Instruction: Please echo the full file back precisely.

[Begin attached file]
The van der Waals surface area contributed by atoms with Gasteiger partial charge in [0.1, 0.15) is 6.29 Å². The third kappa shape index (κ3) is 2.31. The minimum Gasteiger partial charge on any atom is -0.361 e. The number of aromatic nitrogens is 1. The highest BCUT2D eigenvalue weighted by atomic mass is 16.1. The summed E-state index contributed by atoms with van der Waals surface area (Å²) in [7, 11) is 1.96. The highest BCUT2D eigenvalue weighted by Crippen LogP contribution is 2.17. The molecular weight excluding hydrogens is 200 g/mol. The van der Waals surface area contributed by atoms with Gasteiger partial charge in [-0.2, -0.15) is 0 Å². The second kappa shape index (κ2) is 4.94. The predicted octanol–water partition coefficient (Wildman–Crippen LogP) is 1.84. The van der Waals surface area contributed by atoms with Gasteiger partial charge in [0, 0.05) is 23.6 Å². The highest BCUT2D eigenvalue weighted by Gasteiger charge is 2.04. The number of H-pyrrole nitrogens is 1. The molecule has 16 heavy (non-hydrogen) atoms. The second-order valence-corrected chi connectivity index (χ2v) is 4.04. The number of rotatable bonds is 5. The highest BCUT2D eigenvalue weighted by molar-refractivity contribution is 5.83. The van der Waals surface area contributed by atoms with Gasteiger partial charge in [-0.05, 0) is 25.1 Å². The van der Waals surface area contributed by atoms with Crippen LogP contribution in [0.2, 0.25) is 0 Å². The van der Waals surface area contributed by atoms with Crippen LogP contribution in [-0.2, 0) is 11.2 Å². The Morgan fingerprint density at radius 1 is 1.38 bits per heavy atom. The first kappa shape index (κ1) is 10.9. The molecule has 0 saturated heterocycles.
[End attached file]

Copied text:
The van der Waals surface area contributed by atoms with Gasteiger partial charge in [0.1, 0.15) is 6.29 Å². The third kappa shape index (κ3) is 2.31. The minimum Gasteiger partial charge on any atom is -0.361 e. The number of aromatic nitrogens is 1. The highest BCUT2D eigenvalue weighted by atomic mass is 16.1. The summed E-state index contributed by atoms with van der Waals surface area (Å²) in [7, 11) is 1.96. The highest BCUT2D eigenvalue weighted by Crippen LogP contribution is 2.17. The molecular weight excluding hydrogens is 200 g/mol. The van der Waals surface area contributed by atoms with Gasteiger partial charge in [-0.2, -0.15) is 0 Å². The second kappa shape index (κ2) is 4.94. The predicted octanol–water partition coefficient (Wildman–Crippen LogP) is 1.84. The van der Waals surface area contributed by atoms with Gasteiger partial charge in [0, 0.05) is 23.6 Å². The highest BCUT2D eigenvalue weighted by Gasteiger charge is 2.04. The number of H-pyrrole nitrogens is 1. The molecule has 16 heavy (non-hydrogen) atoms. The second-order valence-corrected chi connectivity index (χ2v) is 4.04. The number of rotatable bonds is 5. The highest BCUT2D eigenvalue weighted by molar-refractivity contribution is 5.83. The van der Waals surface area contributed by atoms with Gasteiger partial charge in [-0.05, 0) is 25.1 Å². The van der Waals surface area contributed by atoms with Crippen LogP contribution in [0.2, 0.25) is 0 Å². The van der Waals surface area contributed by atoms with Crippen LogP contribution in [-0.2, 0) is 11.2 Å². The Morgan fingerprint density at radius 1 is 1.38 bits per heavy atom. The first kappa shape index (κ1) is 10.9. The molecule has 0 saturated heterocycles.